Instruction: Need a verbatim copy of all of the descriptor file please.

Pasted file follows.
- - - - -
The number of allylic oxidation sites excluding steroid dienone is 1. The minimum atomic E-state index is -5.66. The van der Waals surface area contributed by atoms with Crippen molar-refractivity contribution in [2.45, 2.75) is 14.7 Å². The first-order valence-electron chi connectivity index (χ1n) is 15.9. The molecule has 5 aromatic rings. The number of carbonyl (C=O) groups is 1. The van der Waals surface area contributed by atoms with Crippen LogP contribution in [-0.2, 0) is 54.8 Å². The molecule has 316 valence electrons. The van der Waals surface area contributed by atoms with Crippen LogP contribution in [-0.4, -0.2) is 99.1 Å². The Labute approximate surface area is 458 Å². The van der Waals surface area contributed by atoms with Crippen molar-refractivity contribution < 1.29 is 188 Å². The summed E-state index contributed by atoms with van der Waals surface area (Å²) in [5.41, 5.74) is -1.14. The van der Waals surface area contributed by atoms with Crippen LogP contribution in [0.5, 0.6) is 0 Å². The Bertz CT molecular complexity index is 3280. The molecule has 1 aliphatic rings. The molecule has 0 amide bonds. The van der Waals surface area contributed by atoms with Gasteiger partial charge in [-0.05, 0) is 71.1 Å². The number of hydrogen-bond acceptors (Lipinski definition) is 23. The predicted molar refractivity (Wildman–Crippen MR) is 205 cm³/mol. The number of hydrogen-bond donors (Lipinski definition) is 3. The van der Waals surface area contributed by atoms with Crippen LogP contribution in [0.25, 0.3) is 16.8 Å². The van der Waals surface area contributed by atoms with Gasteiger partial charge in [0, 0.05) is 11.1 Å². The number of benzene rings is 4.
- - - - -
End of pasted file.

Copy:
The number of allylic oxidation sites excluding steroid dienone is 1. The minimum atomic E-state index is -5.66. The van der Waals surface area contributed by atoms with Crippen molar-refractivity contribution in [2.45, 2.75) is 14.7 Å². The first-order valence-electron chi connectivity index (χ1n) is 15.9. The molecule has 5 aromatic rings. The number of carbonyl (C=O) groups is 1. The van der Waals surface area contributed by atoms with Crippen LogP contribution in [-0.2, 0) is 54.8 Å². The molecule has 316 valence electrons. The van der Waals surface area contributed by atoms with Crippen LogP contribution in [-0.4, -0.2) is 99.1 Å². The Labute approximate surface area is 458 Å². The van der Waals surface area contributed by atoms with Crippen molar-refractivity contribution < 1.29 is 188 Å². The summed E-state index contributed by atoms with van der Waals surface area (Å²) in [5.41, 5.74) is -1.14. The van der Waals surface area contributed by atoms with Crippen LogP contribution in [0.5, 0.6) is 0 Å². The Bertz CT molecular complexity index is 3280. The molecule has 1 aliphatic rings. The molecule has 0 amide bonds. The van der Waals surface area contributed by atoms with Gasteiger partial charge in [-0.05, 0) is 71.1 Å². The number of hydrogen-bond acceptors (Lipinski definition) is 23. The predicted molar refractivity (Wildman–Crippen MR) is 205 cm³/mol. The number of hydrogen-bond donors (Lipinski definition) is 3. The van der Waals surface area contributed by atoms with Crippen LogP contribution in [0.25, 0.3) is 16.8 Å². The van der Waals surface area contributed by atoms with Gasteiger partial charge in [0, 0.05) is 11.1 Å². The number of benzene rings is 4.